31 October 2017
UNISON today called on the Clinical Commissioning Groups (CCGs) responsible for awarding the failed contract to Private Ambulance Services Ltd (PAS) to pay staff the wages they have lost as a result of the company going bust.
PAS Ltd were put into administration last month owing staff several weeks wages and holiday pay. It is unlikely they will be able to recover the money from the administrators of the company.
UNISON regional secretary Chris Jenkinson said,
“UNISON believes the CCG’s have a moral responsibility to these workers. The contract was awarded to PAS despite very real concerns about their ability to deliver the contract or guarantees over their financial stability. As a result some staff have lost hundreds of pounds in wages will little chance of getting back what’s owed to them.
“CCG’s should commit to making good the earnings that are not recoverable and to making available advance payment to avoid people suffering financial hardship.”
Four former PAS workers, who asked to remain anonymous, said,
“I was not paid for two months. I tried to contact the company with no response. I have been forced to sell my belongings to pay my bills, but I have had to rely on staff at the local hospital who were kind enough to give me lunch. I am in great financial difficulty and this has caused me anxiety and stress. Nothing like this has ever happened to me before in my 12 years service.”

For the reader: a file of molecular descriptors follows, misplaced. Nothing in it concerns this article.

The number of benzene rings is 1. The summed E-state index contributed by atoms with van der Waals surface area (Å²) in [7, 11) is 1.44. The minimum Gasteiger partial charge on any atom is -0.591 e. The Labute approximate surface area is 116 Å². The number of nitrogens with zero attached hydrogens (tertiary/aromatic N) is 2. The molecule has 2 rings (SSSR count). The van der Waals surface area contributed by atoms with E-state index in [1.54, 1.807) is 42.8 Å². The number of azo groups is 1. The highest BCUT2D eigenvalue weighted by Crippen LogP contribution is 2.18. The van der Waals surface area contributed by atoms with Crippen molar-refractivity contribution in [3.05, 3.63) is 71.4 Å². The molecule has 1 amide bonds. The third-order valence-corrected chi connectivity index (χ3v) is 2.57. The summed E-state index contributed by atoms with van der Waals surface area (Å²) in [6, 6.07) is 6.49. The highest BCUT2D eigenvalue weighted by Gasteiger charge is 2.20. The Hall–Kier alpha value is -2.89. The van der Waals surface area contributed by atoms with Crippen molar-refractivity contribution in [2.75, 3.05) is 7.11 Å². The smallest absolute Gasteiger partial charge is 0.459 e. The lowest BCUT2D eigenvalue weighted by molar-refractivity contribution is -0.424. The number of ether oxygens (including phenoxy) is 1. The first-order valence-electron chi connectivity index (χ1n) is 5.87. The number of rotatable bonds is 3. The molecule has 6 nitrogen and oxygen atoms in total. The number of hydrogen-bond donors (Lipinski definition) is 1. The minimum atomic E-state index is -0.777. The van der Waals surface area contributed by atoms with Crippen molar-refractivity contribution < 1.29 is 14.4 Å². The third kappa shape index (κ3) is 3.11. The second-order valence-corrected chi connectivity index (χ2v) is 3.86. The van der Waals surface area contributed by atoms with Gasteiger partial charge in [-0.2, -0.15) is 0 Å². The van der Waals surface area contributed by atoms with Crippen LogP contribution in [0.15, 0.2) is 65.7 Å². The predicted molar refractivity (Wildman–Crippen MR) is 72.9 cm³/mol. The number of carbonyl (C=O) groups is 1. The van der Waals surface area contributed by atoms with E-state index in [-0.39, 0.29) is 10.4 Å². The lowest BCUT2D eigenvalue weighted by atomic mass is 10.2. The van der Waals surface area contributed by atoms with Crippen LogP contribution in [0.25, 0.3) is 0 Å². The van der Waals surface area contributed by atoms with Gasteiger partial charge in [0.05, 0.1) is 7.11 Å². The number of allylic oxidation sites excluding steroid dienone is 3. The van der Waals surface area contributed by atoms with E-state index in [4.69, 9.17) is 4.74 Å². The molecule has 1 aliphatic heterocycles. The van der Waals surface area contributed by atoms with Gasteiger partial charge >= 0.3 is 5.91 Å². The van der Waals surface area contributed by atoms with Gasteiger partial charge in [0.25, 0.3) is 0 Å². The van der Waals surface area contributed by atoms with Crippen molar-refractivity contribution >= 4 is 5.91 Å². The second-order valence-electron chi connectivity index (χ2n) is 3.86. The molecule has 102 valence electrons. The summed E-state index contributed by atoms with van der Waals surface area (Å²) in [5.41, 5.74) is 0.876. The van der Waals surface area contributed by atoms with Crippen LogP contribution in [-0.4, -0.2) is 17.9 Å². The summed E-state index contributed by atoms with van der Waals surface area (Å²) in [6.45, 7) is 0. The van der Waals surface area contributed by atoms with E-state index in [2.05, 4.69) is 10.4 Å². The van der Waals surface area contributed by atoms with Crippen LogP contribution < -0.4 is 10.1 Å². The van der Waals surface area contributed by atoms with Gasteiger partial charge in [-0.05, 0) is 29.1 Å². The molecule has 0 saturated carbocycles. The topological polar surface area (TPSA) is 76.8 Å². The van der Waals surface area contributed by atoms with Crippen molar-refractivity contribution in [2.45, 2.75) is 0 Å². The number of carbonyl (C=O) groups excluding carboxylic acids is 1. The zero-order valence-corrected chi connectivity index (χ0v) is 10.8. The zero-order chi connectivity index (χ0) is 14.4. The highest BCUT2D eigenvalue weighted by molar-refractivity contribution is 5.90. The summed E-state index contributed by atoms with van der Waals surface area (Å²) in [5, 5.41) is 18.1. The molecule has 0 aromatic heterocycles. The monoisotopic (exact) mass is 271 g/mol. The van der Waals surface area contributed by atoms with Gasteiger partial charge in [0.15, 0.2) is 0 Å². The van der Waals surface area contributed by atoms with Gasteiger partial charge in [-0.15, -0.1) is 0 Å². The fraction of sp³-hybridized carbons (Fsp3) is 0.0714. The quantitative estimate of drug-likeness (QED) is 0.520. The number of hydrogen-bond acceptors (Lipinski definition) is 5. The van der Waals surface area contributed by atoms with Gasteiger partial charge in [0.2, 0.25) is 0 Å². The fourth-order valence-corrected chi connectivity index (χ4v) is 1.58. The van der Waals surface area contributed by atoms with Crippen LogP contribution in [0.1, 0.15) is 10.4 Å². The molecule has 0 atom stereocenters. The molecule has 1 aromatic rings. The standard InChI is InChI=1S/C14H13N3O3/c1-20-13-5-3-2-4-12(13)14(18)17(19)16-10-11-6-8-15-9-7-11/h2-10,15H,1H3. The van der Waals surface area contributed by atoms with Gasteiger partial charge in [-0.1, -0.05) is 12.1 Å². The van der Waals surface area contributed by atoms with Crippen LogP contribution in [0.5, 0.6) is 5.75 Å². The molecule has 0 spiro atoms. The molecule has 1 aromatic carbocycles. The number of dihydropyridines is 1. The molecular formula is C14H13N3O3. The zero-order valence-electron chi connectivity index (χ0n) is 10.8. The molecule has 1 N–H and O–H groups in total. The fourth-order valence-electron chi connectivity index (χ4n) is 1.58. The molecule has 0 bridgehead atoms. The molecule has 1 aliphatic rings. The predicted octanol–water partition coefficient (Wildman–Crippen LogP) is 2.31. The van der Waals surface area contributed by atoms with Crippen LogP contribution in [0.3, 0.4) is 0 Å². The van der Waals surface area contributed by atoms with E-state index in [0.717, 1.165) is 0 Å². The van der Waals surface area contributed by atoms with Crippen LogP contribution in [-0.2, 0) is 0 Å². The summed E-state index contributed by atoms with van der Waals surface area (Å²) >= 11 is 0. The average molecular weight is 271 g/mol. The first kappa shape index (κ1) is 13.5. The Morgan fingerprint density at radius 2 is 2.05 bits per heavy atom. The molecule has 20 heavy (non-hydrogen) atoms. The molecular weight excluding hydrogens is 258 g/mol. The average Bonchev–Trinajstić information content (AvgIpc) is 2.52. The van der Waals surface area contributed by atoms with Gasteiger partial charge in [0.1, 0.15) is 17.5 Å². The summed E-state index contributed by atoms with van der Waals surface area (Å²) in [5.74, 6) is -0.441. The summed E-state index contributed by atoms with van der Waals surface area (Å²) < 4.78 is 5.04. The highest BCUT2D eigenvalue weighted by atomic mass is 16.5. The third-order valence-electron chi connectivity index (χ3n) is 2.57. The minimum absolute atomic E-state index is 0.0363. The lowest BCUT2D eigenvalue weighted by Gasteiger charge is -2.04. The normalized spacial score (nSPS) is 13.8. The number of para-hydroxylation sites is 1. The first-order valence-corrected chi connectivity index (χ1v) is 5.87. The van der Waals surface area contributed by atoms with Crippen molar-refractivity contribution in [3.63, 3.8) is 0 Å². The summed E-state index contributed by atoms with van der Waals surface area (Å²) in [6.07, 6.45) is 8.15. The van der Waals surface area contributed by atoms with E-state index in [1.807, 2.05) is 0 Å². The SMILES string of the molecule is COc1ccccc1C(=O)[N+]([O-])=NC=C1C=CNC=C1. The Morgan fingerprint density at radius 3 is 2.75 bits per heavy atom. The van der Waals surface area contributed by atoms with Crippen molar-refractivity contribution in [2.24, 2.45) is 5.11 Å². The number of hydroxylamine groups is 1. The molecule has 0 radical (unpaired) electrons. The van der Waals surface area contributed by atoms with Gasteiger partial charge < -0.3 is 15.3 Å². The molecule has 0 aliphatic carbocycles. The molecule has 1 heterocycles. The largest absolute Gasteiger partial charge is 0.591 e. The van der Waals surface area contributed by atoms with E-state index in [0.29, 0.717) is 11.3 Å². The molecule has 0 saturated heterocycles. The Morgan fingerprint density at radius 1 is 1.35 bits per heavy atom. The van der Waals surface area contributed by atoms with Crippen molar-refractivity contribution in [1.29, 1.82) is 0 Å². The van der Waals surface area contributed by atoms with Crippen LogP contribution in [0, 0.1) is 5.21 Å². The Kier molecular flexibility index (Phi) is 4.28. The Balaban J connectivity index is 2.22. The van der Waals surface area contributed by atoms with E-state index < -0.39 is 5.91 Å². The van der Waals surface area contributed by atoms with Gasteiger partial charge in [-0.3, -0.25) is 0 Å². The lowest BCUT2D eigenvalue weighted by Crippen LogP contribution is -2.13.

“My 71 year old mother is currently giving me money each week for food shopping and she only receives a state pension, do you know how demoralising that is? I have been so stressed in the seven months since PAS took over and now the future does not look any brighter. I’m lucky if I get five hours sleep a night before I have to work a 10 hour shift.”
“I personally think the CCG’s are as guilty as PAS. They are currently paying other providers extortionate amounts to do a job my colleagues and I are contracted to do. If they can do that, I think they should be accountable for the monies we have not been paid by PAS.”
“It was only when I returned from holiday that I learned that PAS had gone into administration and it was unlikely I would get paid. This has caused a further burden on my finances. PAS had already refused to pay me sick pay after I had whiplash, so I was already nearly £2000 down before PAS called in the administrators. Due to not receiving occupational sick pay, I had to come back to work a lot earlier than I should have done and before my neck had fully healed.”